One only has to remember the Fund’s multilateral consultation (MC) with the US, the eurozone, Japan, China and Saudi Arabia on global imbalances. As crucial as the topic was (we are now living through the consequences), the only outcome was an IMF staff report and participants noting “that the MC had been a useful initiative, which had contributed to an improved understanding of the issues and of each other’s positions”. Put differently, “participants noted that the MC had been a useful initiative, then took the staff report and flushed it down the toilet”.
A less strict interpretation of China’s proposal would have members surrender part of their reserves to the Fund in exchange for SDRs, effectively making the Fund a global vault. The benefit here would be simply one of diversification—the Fund would have no enforcement authority in the management of global liquidity beyond its current one.
But how would that help China in its current problem? If everyone expects the dollar to tank, reserve managers would only be willing to change their dollars for SDRs, not their euros. This would drive the dollar weaker in the same way it would if China went and sold dollars for euros outright in the FX market.
Importantly, it’s unclear whether the diversification benefit would be enough to make reserve managers willing to hold SDRs instead of dollars (or euros), unless the SDR takes a prominent role as unit of account or medium of exchange in global trade and financial transactions.
4) The use of an SDR in international trade and finance would be painfully slow. Geographical, historic and cultural ties create inertia in the currency/ies chosen as units of account in international trade and finance.
The euro is a case in point: It has yet to take off as the currency of choice for financial transactions at the global level. This limits its usefulness as a reserve currency for countries where private agents (or even governments) continue to prefer trading or raising finance in dollars—e.g. in Asia or Latin America.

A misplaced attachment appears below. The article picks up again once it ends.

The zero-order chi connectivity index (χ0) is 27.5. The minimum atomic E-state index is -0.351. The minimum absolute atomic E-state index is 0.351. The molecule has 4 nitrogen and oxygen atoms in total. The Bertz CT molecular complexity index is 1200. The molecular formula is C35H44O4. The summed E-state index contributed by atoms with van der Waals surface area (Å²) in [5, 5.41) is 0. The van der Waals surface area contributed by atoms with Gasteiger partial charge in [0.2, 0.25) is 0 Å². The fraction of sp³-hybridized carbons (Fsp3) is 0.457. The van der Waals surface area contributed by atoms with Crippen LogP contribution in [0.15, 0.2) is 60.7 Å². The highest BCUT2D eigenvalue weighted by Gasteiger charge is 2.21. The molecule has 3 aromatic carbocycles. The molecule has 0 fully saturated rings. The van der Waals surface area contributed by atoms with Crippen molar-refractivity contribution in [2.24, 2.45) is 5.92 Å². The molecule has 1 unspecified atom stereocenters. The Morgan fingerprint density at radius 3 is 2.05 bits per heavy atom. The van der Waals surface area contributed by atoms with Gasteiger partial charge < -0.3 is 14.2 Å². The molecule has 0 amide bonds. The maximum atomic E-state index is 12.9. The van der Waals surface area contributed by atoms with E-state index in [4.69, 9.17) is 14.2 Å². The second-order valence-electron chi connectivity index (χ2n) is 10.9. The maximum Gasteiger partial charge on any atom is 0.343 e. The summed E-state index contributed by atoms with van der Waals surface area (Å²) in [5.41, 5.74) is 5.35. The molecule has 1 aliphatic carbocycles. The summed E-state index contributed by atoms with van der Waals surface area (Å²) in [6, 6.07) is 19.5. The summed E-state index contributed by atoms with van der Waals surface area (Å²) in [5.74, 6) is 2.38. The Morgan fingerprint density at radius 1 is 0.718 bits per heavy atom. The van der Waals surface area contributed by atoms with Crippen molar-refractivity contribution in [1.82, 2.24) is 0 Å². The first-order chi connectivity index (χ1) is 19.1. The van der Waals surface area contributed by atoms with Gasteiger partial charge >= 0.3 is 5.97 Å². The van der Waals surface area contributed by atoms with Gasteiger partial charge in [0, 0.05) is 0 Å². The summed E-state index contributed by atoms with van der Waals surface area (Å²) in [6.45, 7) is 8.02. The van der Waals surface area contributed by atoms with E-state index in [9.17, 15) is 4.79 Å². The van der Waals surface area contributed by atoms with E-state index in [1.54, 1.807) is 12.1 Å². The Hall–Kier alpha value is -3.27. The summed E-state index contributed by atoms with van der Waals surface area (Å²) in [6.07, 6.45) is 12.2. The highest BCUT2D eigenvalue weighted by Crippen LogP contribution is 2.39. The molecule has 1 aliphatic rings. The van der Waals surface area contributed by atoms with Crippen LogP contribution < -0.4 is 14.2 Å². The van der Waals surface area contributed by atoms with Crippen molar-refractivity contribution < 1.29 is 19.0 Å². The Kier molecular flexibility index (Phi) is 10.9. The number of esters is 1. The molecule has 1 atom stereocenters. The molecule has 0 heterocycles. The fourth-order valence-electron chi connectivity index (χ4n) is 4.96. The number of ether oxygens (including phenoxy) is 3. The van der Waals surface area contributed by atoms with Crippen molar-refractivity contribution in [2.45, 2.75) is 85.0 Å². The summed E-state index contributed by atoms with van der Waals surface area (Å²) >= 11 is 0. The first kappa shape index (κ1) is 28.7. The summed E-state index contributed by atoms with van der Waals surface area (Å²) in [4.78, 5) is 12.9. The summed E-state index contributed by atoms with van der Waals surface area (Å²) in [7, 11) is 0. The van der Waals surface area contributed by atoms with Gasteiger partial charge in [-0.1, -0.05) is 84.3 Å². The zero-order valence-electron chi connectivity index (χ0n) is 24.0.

5) And what would an SDR-denominated reserve asset be like? Conceivably, there would be a set of interest-bearing securities with different maturities backed by the underlying asset pool surrendered by the/(some?) IMF members. But these underlying assets are likely to have different risk characteristics, legal provisions, etc, making the asset pool a nightmare to “securitize”. There could also be “free-rider” problems—e.g. as some countries would be tempted to free-ride on the sounder policies the others.
Ultimately, barring the fully-fledged adoption of the SDR as the global currency, issued and managed by a credible global central bank, an SDR fund would not be an improvement to the status quo.
Still, this doesn’t mean that reserve diversification is not desirable—on the contrary. To this end, rather than calling for a distant utopia, China would serve the world best by deepening further its financial markets, increasing the robustness and sophistication of its financial sector, making its currency fully convertible for capital account purposes and, thus, offer a real alternative to the dollar and the euro as a global reserve currency.
I look forward to that!
Originally published at the Models & Agents blog and reproduced here with the author’s permission.